For a small business, getting paid on time is a top priority, especially since the percentage of invoices paid on time is down to a meager 29.1%.
One of the easiest ways to improve your on-time payment rate is to use email invoicing software, leading to a 35% increase in this metric.
Of course, there will always be late payers, but such software should have the option of automated payment reminders, ensuring that your customers don’t forget to pay you for your product or service.
We’ll explain the process of sending an invoice using such software in detail to help you understand what goes into it. Then, you’ll be able to decide whether it is something you can use in your everyday invoicing process.
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Start your billing process by finding a suitable invoice template for your business.
The first option of invoice creation is to create your own template. You’ll have to start from scratch and design it to look professional, which can be a challenge if it’s not something you’re familiar with.
You can also find an invoice template online and download it, as many sites offer them for free.
Pick one that suits your needs and includes all the elements you need for the perfect invoice. Otherwise, you’ll omit critical information and won’t get good feedback from customers.
The point is, you have to find a template that includes the necessary data and use it for each invoice, editing only the information about the customer and the products or services in question.
If you use billing software, you’ll get templates with it, so you can edit them and send your invoices directly from the software.
That way, you won’t have to find an invoice template online, download it, edit in a program, and then upload it to an email or print it and ship it to the customer.
Skipping this step benefits you since manual invoice creation leads to 3.6% of all invoices containing errors.
Another great benefit of using such software is consistency, which is vital when doing business with other companies.
Your invoices should always offer the same information to the customer. If you switch between templates downloaded from different sites, you may accidentally omit some data, which shows a lack of consistency.
When writing your invoice details, name each product and service individually for better clarity.
Otherwise, your customer might be confused as to what exactly they’re supposed to pay for. After all, this might not be the only invoice they will receive that day or even that hour, so you have to make sure yours is as detailed and precise as possible.
If you list each product or service and provide details, the customers are more prone to remember the specifics.
Of course, don’t forget to list them in a way that’s easy to read and understand. By this, we mean that you shouldn’t only list item codes that you use internally. Such codes won’t mean anything to the customer and will only confuse them.
Sometimes, you may need to use the item code for accounting purposes, but make sure to also add:
- The item or service name
- A description of the sold item or provided service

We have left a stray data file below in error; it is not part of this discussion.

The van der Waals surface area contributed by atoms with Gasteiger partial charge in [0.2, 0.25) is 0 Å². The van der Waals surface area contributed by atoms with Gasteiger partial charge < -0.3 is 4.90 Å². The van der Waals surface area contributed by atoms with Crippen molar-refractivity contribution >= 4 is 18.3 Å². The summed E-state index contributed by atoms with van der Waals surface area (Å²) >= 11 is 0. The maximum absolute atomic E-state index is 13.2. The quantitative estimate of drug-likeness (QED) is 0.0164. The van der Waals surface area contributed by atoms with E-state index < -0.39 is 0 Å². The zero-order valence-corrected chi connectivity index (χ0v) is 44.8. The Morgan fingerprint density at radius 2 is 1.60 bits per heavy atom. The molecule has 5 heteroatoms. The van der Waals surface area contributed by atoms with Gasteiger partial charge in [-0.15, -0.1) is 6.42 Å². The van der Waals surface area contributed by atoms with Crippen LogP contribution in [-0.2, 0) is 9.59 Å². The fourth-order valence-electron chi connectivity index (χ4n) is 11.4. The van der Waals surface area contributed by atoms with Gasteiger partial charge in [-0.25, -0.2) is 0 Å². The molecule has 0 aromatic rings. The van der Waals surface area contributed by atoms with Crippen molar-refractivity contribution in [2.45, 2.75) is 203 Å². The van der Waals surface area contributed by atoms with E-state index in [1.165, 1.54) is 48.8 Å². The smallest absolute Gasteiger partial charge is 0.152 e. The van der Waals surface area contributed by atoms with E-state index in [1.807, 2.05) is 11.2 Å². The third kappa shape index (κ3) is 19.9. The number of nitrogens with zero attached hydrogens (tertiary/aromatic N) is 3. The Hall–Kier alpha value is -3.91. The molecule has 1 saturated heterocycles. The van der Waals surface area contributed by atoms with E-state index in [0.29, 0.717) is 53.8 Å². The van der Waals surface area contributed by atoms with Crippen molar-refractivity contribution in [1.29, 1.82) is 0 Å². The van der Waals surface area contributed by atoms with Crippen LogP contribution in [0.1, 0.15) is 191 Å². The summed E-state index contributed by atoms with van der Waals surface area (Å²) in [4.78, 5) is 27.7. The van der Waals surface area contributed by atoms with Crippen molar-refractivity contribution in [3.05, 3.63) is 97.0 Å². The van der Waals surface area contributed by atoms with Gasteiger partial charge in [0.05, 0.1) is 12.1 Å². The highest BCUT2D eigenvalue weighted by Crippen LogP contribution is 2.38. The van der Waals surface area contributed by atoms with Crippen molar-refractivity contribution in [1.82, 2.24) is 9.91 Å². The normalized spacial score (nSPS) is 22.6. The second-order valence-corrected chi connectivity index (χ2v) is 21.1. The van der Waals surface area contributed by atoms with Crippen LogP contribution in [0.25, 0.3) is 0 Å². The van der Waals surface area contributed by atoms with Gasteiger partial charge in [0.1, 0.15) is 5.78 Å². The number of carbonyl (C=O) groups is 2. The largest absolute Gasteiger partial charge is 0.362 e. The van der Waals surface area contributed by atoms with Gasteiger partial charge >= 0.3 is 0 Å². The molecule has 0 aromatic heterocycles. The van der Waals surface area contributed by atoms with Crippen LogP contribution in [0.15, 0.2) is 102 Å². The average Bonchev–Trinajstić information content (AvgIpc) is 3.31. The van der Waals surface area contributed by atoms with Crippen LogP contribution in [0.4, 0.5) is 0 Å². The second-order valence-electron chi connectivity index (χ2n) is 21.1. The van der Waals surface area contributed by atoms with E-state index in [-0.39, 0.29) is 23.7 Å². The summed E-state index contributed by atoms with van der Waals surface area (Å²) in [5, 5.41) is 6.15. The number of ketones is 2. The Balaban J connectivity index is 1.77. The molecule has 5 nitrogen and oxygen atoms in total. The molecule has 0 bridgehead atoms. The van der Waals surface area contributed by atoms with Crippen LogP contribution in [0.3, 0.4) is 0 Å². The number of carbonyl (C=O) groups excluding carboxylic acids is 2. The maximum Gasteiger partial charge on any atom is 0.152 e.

- The price of the item or service
- The number of items or services
The product and services part of an invoice is its most important aspect. Without this part, you can’t calculate the total sum owed, i.e., the invoice wouldn’t make sense. So, pay special attention when listing your items and the related details.
In the item description, write down any detail that makes it easier for the customer to differentiate between that item and the other ones you offer.
For example, if you sold the customer an educational trip, don’t just list the asset as “trip.” Instead, write down the time and date of the travel, duration, location, and any other unique features that set it apart from the rest.
Then, list the price per item. After that, note the quantity you sold, as this helps you with the next step.
After you’ve listed the price and quantity of items, you need to calculate the grand total.
Of course, you’ll multiply the price with the quantity, but your work doesn’t stop there. You also need to list and add in any discounts you may offer, obligatory taxes, and any fees that apply to that specific purchase.
The discounts listed in this section shouldn’t be those you offer in case the customer pays within a limited amount of time, just like the fees shouldn’t be the ones you’ll add in case the customer doesn’t pay within the given deadline.
Instead, these discounts and fees are the obligatory ones that the customer will have to pay either way.
If you want to give an incentive for your customers to pay on time or even earlier, you can add a note to your invoice and explain the terms.
Most companies choose to offer a 1-5% discount in case of early payment and a 10% late fee if the customer doesn’t pay within 30 days.
Both these conditions serve as a deterrent to the late payment, but you shouldn’t add them to the grand total if you don’t know when the customer will pay.
After writing down the item details and calculating the total, you should add any other important information.
- Your company name
- Your company contact details
- Customer information
- Invoice creation date
- Payment terms and conditions
- Payment due date
You may think some of this information isn’t that important, but if even one of these points is missing, the customer may have difficulty understanding the invoice, and you want to avoid this.